Indigenous Jewelry Panel
Public Talk
Artist Conversation

Indigenous Jewelry Today

four perspectives from Hawaii to New York

A dynamic conversation on topics from design to accountability within contemporary artistic practice. Moderated by Diné artist, Sháńdíín Brown '20.

20/21 Classes & Workshops

Join us on YouTube on Thursday, May 13 at 7 pm ET.
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The Hop's Donald Claflin Jewelry Studio and the Hood Museum of Art along with other campus partners are bringing together four phenomenal Indigenous jewelry artists from across the country. Please join us for this enlightening and transformative discussion, which is free and open to all.

Moderator

Sháńdíín (Hailee) Brown '20 is a citizen of the Navajo Nation, and a graduate of Dartmouth College, where she earned her Bachelor of Arts majoring in Anthropology as well as Native American Studies and minoring in Environmental Studies. She currently works full-time at the School for Advanced Research Indian Arts Research Center as an Anne Ray Intern. She also works part-time at the Institute of American Indian Arts Museum of Contemporary Native American Art as a curatorial assistant and at the Barnes Foundation as a Native American Art consultant. She is also a jewelry maker and runs the Instagram page, TB Designs. She dedicates her designs and work to her shimá sání (maternal grandmother) Thelma Begay. She primarily works with Navajo juniper seed beads harvested from her family's homeland in Coppermine, Arizona. 

Guest Artists

Keri Ataumbi (Kiowa) was raised on the Wind River Reservation in Wyoming where she was exposed to both traditional Native American aesthetics and contemporary art theory and practice from an early age. Her Kiowa mother ran a trading post and her Italian-American father is famous for his bronze sculptures. Ataumbi and her sister were encouraged to pursue their individual interests in art.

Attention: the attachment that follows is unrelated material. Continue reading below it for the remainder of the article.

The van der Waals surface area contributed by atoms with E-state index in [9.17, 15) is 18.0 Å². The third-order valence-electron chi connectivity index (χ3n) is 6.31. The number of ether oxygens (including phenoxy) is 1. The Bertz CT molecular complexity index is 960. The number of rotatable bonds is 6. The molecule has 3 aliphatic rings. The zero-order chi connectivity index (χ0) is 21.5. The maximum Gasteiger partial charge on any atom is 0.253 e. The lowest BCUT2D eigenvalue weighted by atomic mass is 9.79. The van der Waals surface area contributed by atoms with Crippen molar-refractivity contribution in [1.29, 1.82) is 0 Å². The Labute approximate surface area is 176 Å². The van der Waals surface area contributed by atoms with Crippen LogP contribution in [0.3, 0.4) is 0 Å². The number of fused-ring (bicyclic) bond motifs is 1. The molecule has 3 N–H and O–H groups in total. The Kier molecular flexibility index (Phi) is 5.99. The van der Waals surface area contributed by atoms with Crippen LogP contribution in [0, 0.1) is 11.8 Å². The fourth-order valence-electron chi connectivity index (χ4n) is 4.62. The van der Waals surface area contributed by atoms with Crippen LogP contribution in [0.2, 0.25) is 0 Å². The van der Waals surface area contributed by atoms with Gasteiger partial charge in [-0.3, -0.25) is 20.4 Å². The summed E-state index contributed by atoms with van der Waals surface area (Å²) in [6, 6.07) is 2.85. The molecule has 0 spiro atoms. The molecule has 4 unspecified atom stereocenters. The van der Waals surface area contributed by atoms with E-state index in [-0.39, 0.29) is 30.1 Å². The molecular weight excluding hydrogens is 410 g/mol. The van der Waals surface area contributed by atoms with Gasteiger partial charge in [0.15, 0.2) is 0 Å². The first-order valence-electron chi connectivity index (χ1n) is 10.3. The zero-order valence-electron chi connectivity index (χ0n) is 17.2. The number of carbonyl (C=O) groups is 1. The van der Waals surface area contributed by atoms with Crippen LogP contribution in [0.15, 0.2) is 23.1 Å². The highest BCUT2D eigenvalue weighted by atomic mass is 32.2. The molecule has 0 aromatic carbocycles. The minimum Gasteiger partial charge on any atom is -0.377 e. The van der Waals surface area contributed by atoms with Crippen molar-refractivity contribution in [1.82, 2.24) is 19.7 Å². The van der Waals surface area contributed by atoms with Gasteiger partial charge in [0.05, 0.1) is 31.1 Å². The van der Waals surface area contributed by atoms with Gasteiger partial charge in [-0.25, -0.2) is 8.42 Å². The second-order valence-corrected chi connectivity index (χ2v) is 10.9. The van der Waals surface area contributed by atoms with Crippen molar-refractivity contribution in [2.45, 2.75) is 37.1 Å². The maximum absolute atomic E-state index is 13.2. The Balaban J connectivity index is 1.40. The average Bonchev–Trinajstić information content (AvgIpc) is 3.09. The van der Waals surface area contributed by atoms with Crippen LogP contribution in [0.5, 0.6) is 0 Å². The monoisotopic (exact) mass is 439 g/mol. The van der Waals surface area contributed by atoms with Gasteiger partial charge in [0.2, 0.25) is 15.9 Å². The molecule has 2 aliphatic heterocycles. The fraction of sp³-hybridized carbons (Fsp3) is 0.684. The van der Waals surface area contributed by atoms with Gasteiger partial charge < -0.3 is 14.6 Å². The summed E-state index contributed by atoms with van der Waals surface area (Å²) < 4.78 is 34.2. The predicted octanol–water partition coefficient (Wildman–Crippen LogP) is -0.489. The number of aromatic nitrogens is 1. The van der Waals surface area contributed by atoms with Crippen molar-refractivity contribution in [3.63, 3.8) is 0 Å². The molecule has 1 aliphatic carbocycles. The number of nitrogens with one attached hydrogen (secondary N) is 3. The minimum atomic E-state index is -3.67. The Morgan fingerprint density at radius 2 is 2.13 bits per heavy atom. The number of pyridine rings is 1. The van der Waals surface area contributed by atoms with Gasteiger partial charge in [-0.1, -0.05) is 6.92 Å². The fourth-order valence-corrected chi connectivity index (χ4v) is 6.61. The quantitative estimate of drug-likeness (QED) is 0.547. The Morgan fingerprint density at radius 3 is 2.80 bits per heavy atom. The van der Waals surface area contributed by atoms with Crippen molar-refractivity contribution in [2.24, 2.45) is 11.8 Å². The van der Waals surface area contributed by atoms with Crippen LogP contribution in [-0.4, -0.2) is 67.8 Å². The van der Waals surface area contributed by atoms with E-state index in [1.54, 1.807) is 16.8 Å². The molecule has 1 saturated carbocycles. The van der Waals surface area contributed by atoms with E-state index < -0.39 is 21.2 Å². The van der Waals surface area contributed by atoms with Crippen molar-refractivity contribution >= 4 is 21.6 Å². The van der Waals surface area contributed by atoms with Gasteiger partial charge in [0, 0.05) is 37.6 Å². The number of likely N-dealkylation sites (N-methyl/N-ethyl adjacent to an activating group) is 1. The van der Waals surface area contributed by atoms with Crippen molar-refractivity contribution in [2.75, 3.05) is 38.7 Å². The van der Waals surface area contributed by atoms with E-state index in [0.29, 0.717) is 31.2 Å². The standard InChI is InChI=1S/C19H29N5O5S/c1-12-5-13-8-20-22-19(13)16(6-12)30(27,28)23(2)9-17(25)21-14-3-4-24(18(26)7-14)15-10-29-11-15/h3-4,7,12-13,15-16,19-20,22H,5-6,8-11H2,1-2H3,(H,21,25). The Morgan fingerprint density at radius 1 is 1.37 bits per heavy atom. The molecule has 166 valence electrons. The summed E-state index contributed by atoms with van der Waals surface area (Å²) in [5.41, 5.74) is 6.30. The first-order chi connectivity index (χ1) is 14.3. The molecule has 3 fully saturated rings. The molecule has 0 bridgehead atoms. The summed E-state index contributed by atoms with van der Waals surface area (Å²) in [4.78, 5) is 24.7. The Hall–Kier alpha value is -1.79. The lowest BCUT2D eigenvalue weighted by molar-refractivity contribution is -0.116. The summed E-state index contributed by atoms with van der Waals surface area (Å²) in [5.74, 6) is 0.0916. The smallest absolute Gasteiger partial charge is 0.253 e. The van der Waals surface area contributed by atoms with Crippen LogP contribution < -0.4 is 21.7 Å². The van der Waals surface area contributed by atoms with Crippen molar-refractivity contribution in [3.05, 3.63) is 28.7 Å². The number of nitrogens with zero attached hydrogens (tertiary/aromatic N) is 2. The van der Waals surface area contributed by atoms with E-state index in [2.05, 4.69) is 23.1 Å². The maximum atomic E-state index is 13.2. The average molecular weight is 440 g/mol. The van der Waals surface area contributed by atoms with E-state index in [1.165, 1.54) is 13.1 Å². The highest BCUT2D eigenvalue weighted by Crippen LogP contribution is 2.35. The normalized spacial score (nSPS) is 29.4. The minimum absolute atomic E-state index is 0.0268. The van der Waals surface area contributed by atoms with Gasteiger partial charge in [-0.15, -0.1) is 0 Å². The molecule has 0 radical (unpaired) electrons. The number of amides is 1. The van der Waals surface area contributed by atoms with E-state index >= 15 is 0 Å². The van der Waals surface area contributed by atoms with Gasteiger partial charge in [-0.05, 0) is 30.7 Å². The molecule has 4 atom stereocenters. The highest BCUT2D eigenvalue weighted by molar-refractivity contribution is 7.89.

Ataumbi attended Rhode Island School of Design before moving to Santa Fe in 1990. After moving to Santa Fe she worked as a landscape designer while attending the Institute of American Indian Arts and eventually received a BFA in painting with a minor in art history from the College of Santa Fe. She currently lives and works in the Cerrillos Hills outside Santa Fe.

 

Nanibaa Beck (Diné) is a 2nd generation Dine' (Navajo) jeweler. At 13, she was an assistant to her father, Victor Beck, Sr., and learned fundamental jewelry skills, such as how to fabricate metals and to inlay stones. During her academic years, she studied anthropology and museum studies. Her background includes work and fellowships with renowned museums and organizations, like the Heard Museum, the National Museum of the American Indian, the Peabody Essex Museum and the Arizona Humanities Council. Through it all, her focus remains connected to the vibrant Native creative community.